Skip to main content
Finishes Colors Forms & Textures
Building Enclosure Design
PCI Color & Texture Selection Guide
Building Engineering Resources
Design for Fire
Design for Seismic
Design for Blast Resistance
Design for Storm Resistance
Transportation Engineering Resources
Precast Bridge Decks
Precast Concrete Pavement
Adjacent Bridge Beams
How Precast Builds
Floors and Roofs
Beams and Columns
Design & Brand Standards
Guides and Manuals
Design Tables and Charts
Precast & Sustainable Design
Life Cycle Assessment
Frequently Asked Questions
Environmental Product Declarations
Research and Development
Daniel P. Jenny Fellowships
Dennis R. Mertz Fellowships
Commercial & Entertainment
Stadium & Arenas
Convention & Meeting Facilities
Justice & Correctional
Government & Public
High Tech & Laboratory
Standalone Parking Structures
Mixed Use with Parking
Housing & Residential
Hotels & Motels
Industrial & Warehouse
Warehouse & Storage
Noise Barriers & Sound Walls
Specify PCI Certification
How to become PCI Certified
Plant Certification Procedures
PCI Customer Feedback
PCI's IAS Accreditation
PCI Plant Certification Logo Usage
Exceptional Precast Practices
How to become a PCI Certified Erector
Erector Certification Procedures
PCI Customer Feedback
Certification Program Updates
Find a PCI Certified Plant
Find a Certified Erector
PCI eLearning Center
PCI Online Academy
Seminars and Workshops
Learn @ Lunch
Calendar of Education Events
Higher Education Support Center
Quality Control Training
Private Quality Control Training
Program Development Initiatives
Requests for Proposals
Transportation & Infrastructure Engineering
PCI Journal Article Search
Letter to the Editor
Advertise in the PCI Journal
PCI Reflections (28.4 mb PDF)
News & Events
News and Media
PCI Calendar of Events
Call for Papers
2019 PCI Convention
Payson Utah LDS Temple-Cladding
A result of the partnership between Architectural Nexus and the LDS Church’s Special Projects Department, Payson Temple is a 96,630 sq. ft. structure boasting detailed architectural precast concrete panels from Hanson Structural Precast.
The 1,615 individual precast concrete pieces cover a total of 116,876 sq. ft. To produce the complex precast pieces, Hanson used casting forms made of wood, plastic, rubber, foam and/or plaster. High-density plywood forms were used for the majority of the pieces. Foam, cut with a three-dimensional cutter, was used on irregular shapes. Forms for more intricate shapes such as medallions and the chiseled rope effect were custom made out of rubber. Plaster and plastic were also used to form different steps, edges and angles in the various precast pieces.
The precast panels have a sandblast finish. This required very tight control on the sand blasting so that when the different panels were erected side-by-side the surfaces would match up and blend together. The panels were produced during winter so the sandblasting operation had to be done indoors to control the environment and produce a uniform effect.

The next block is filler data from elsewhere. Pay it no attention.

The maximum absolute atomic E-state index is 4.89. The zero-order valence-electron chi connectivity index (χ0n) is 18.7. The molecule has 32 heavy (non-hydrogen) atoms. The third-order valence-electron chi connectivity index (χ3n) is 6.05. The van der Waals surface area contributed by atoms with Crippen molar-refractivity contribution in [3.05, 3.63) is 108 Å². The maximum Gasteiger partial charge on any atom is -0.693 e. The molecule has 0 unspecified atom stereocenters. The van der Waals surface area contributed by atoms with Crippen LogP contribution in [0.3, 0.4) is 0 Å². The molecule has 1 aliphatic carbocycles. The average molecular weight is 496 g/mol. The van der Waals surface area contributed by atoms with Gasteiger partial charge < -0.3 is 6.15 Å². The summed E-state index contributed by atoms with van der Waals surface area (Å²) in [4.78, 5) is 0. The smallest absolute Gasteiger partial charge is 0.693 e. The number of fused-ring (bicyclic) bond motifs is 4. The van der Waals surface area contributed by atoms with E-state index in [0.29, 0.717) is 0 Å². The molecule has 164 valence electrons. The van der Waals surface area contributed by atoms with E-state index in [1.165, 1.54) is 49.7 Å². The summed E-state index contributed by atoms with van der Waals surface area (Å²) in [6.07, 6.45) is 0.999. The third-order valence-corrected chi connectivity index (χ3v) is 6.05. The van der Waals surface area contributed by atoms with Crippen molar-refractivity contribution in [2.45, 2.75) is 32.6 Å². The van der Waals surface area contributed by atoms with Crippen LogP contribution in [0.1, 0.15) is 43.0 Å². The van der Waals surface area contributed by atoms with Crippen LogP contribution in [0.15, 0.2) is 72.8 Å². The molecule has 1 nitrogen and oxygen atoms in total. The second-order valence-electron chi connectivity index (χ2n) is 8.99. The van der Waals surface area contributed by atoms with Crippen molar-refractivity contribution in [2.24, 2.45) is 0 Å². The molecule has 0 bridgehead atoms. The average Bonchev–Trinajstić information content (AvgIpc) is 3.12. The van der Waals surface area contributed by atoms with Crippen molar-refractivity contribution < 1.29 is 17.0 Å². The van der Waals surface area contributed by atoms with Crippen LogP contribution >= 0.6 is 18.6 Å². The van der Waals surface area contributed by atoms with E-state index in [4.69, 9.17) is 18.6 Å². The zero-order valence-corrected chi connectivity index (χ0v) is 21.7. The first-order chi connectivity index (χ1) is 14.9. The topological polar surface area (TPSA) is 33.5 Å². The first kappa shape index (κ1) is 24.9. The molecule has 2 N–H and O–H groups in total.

A major design goal was to minimize the number of visible joints. To achieve this goal, corner precast panels were designed with deep, four-foot returns in each direction around the corner. In brief, wall panels stop short of the building corners and L-shaped precast panels cover the corners like corner moldings on wood trim.
Due to the height-to-width ratio, Hanson designed and constructed the spire of lightweight Glass Fiber Reinforced Concrete (GFRC) panels. These panels were assembled together prior to erecting the spire on the building.
For seismic force resistance, the temple structure incorporates cast-in-place concrete shear walls that, in some places, run the full height of the building. The building’s two elevator shafts are constructed of concrete masonry units. The floors and roof consist of a composite metal deck and concrete system on steel framing. Using this system for the roof allowed forces from the steeple tower to be transferred laterally into perimeter structural elements such as shear walls to provide seismic resistance.
There are no records.
The Church of Jesus Christ of Latter-day Saints
Forterra Structural & Specialty Products
Reaveley Engineers & Associates
Key Project Attributes
The 1,615 individual precast concrete pieces cover a total of 116,876 sq. ft.
The spire is constructed of lightweight Glass Fiber Reinforced Concrete (GFRC) panels.
The floors and roof consist of a composite metal deck and concrete system on steel framing.
96,630 sq. ft. structure.
Incorporates cast-in-place concrete shear walls that, in some places, run the full height of the building.
The precast panels have a sandblast finish.
alt="Payson Utah LDS Temple-Cladding Main"
alt="Payson Utah LDS Temple-Cladding Night"
alt="Payson Utah LDS Temple-Cladding Construction"
alt="Payson Utah LDS Temple-Cladding Exterior Construction"
alt="Payson Utah LDS Temple-Cladding Wall"